Calvin’s Daddy

“Ockham holds that in most cases God and creatures act together as ‘partial causes.’  God does not will to produce most effects alone, but acts as a partial cause together with a created secondary cause, such that the partial causality exercised by the secondary cause is not superfluous.  Here, however, God suspends the causal power of the secondary causes (that is, the beatified will) and acts as the total efficient cause of the will’s enjoyment.  The beatific act then will not be a free but a necessary act.”

Simon Francis Gaine O.P., Will There Be Free Will in Heaven? T & T Clark, 78-79

35 Responses to Calvin’s Daddy

  1. I think it’s kind of easy. A morally evil act is always one of slavery to self, or to the passions, or to the flesh, whichever way we care to think about it. An evil act is always an unfree act. It would be an oxymoron to suppose that *perfect* freedom (such as God has, such as we shall have in heaven) could ever act iunfreely. That’s all. *Perfectly* free will does not even have to make the choice between good and evil, because the question doesn’t even arise, just as the question doesn’t arise for you (let’s hope!) whether to strangle your children in their sleep.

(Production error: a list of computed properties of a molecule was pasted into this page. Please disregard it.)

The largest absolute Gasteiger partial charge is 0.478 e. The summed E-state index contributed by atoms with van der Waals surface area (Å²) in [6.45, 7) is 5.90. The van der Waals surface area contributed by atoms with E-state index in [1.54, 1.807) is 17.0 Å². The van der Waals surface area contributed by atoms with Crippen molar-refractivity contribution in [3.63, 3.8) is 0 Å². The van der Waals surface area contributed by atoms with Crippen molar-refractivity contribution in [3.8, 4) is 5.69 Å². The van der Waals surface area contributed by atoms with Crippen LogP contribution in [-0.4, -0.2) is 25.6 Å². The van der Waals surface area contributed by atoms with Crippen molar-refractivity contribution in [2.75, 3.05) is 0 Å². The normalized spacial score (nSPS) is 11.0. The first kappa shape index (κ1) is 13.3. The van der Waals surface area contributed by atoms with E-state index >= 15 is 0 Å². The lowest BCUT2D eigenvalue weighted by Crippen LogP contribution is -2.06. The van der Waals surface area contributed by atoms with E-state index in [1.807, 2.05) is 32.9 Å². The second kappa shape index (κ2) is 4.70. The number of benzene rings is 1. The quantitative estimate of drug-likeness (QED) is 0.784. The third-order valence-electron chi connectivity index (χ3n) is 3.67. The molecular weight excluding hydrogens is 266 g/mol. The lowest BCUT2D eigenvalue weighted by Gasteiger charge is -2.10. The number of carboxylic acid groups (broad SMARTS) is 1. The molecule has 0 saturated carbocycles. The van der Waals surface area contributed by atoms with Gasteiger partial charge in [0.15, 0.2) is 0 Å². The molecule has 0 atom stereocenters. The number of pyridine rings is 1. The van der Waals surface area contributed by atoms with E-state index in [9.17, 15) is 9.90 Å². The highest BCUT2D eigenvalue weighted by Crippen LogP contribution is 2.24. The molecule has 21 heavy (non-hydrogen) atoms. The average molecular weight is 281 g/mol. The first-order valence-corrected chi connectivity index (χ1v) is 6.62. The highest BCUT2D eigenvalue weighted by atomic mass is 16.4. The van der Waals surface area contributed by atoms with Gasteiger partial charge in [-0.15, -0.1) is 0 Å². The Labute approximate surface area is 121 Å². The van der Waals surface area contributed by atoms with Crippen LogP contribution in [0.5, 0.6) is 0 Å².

2. The Scylding,

    Sort of…but their’s a deeper problem with the west that underlies that…to wet your appetite:


  3. The Scylding says:

    Here’s another idea, even ‘suspicion’ if I can use the word:

    I suspect that the Calvinists (and Arminians for that matter) would rather fall in a continuation, albeit a protestant incarnation. of scholasticism, as opposed to the minimalists. The RCC abhors Ockham, and some have commented on Luthers debt to the latter. Although one would likely not espose all of Ockham’s work (and I know too little of him anyway). should we not look for “Calvin’s daddy” among the scholastics? Luther also owed much to Bernard of Clairvaux, and thus being influenced by both the early scholastics as well as the nominalists, he avoided the excesses of both?

    Although I’m not Orthodox, wouldn’t it make more sense if, from the Orthodox point of view, scholasticism be described as the main problem with the “West”?

  4. As a side note, it’s really hard to see how an action is really voluntary if you have but one thing to do. If the act is necessary, why is it voluntary? And if you must be good by the exclusion of all other possibilities by another controlling agent, voluntary action looks like a falsehood at that point. Many have tried to defend such a thesis, but it is a failure and makes a mockery of Christ’s deliberation in the garden and His incarnate economy.